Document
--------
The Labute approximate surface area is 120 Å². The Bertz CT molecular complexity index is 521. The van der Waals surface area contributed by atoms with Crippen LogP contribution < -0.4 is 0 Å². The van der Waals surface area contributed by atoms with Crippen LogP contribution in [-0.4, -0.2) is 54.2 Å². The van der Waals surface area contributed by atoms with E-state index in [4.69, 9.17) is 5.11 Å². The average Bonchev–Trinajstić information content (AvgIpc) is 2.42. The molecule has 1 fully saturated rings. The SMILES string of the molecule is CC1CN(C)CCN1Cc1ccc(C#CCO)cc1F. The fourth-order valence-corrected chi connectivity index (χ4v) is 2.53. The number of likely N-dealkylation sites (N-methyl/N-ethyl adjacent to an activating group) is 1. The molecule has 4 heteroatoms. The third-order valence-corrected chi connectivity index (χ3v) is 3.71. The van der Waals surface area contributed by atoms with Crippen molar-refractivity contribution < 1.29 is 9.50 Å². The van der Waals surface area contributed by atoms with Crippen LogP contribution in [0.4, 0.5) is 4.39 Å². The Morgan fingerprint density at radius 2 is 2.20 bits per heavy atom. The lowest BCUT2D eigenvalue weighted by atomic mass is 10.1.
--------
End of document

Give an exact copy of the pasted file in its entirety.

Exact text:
The Labute approximate surface area is 120 Å². The Bertz CT molecular complexity index is 521. The van der Waals surface area contributed by atoms with Crippen LogP contribution < -0.4 is 0 Å². The van der Waals surface area contributed by atoms with Crippen LogP contribution in [-0.4, -0.2) is 54.2 Å². The van der Waals surface area contributed by atoms with E-state index in [4.69, 9.17) is 5.11 Å². The average Bonchev–Trinajstić information content (AvgIpc) is 2.42. The molecule has 1 fully saturated rings. The SMILES string of the molecule is CC1CN(C)CCN1Cc1ccc(C#CCO)cc1F. The fourth-order valence-corrected chi connectivity index (χ4v) is 2.53. The number of likely N-dealkylation sites (N-methyl/N-ethyl adjacent to an activating group) is 1. The molecule has 4 heteroatoms. The third-order valence-corrected chi connectivity index (χ3v) is 3.71. The van der Waals surface area contributed by atoms with Crippen molar-refractivity contribution < 1.29 is 9.50 Å². The van der Waals surface area contributed by atoms with Crippen LogP contribution in [0.4, 0.5) is 4.39 Å². The Morgan fingerprint density at radius 2 is 2.20 bits per heavy atom. The lowest BCUT2D eigenvalue weighted by atomic mass is 10.1.